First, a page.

Brochures are essential marketing tools.
They establish your brand and make you stand out from your competition when done correctly.
However, “done correctly” is the crucial part of that sentence.
Unless you brochure is well designed and laid out, it is not going to have the impact that you want.
This is where Adobe InDesign comes in.
It is one of the most complete and flexible applications out there and used by most brochure design professionals.
If you are just getting going with Adobe InDesign here are three handy tips to bear in mind for creating professional brochure designs.
1 — Margins & Bleeds
It is essential to keep the margins and bleeds of the document in mind right from the beginning.
The margin will be a design decision.
The measurement of the bleed will be taken from your printer.
Usually, a 3 mm or a 1/8-inch bleed is sufficient.
You can set up your document for bleed (and margin) in the document setup box in InDesign, as shown below.
2 — Master Pages
When you are creating a brochure with multiple pages, use master pages to save time.
Master pages automatically insert standard layout elements into your pages for you.
If you apply a master to one of your pages, it will insert all of the elements from the master page on to that layout.
This allows you to very quickly and simply add standard design elements to all of your pages giving a consistent presentation and so a very professional feel.
The elements inserted from a master page are not selectable by default which prevents modifying the predefined elements on a page accidentally.
Here is how you set up the Master Page.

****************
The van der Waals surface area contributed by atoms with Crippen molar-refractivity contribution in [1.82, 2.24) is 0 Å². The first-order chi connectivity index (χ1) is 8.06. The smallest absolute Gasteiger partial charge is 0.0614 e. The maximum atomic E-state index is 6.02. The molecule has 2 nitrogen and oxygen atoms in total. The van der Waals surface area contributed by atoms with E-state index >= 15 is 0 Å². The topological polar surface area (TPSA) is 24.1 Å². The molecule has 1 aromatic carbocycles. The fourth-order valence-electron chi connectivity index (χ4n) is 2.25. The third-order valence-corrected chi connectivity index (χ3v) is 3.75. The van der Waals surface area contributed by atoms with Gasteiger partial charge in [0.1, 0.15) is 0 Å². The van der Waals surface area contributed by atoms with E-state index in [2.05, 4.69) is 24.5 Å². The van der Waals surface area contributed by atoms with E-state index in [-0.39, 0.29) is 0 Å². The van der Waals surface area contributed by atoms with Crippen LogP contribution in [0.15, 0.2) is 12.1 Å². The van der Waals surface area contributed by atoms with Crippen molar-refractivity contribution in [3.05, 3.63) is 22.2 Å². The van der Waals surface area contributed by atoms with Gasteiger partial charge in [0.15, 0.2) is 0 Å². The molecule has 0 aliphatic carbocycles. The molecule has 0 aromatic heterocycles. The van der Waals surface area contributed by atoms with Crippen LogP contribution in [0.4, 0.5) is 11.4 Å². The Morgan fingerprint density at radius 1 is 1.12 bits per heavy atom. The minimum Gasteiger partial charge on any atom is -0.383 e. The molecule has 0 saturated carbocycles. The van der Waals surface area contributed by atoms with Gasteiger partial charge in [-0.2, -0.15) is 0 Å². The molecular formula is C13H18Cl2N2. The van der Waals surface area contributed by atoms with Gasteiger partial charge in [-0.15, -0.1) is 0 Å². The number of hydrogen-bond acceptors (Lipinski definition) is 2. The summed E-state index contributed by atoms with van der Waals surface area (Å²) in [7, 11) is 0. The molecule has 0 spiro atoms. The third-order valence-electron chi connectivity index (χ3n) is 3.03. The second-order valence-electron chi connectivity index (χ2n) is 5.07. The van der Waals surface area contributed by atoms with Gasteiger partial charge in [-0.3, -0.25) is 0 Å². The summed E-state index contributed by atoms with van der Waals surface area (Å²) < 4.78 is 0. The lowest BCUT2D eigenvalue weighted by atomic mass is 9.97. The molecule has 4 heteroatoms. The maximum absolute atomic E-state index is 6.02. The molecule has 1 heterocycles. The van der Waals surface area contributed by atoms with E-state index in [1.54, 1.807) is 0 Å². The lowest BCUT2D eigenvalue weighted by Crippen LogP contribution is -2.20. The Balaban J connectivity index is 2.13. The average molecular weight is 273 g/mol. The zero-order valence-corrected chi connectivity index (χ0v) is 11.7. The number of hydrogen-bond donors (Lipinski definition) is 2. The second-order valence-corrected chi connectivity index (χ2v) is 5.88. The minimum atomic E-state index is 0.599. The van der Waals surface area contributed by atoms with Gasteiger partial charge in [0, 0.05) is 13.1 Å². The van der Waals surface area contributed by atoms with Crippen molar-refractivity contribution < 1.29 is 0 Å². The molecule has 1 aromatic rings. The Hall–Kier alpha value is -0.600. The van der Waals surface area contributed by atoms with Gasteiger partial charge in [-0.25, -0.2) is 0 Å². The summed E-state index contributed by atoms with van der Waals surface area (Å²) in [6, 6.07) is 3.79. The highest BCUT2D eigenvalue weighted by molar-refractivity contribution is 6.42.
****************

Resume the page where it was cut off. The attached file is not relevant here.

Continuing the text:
- Click on the “Pages” palette and click twice on A-Master.
- Now add all the elements that are to be repeated on most of the pages in your document.
- You can set up more than one master page which is useful if you have more than one standard which is often the case when creating a brochure design.
- Drag the Master Pages pane to the Pages pane to apply the master page settings and elements to the new pages.
- You can also make any page a master page by dragging them to the Master Pages pane.
3 — Frames
Your content, whether it is text or image, interactive content or database, is placed in frames in InDesign.
There are two kinds of frames, image and text.
A — Text Frame
As the name suggests, this is for working with text.
Create the shape of the frame and then either type in the text content or merely import text from another document.
B — Image Frame
Image frames work in virtually the same way as the text frame.
Create an image frame and then either fill it with colour or add a picture to it.
You can also add text and images by simply dragging them into a document.
InDesign will automatically create a text or image frame from the imported content.
If you are using InDesign, you can import images in many formats including PNG, JPEG, EPS, TIFF, PSD, PDF, and PICT.
When you are preparing a brochure for print, you need to ensure that the images are in an acceptable format.
A quick tip: Do not expand images to more than 100% of their original size.
If the original image size is 3 x 5 inches, blowing it up to 12 x 20 inches will make it pixelated.
If you are looking for an expert professional to design a brochure for you, please get in touch with Inkbot Design.
If you wish to discuss how we can develop your brand or provide graphic design for your product or business, email us at: firstname.lastname@example.org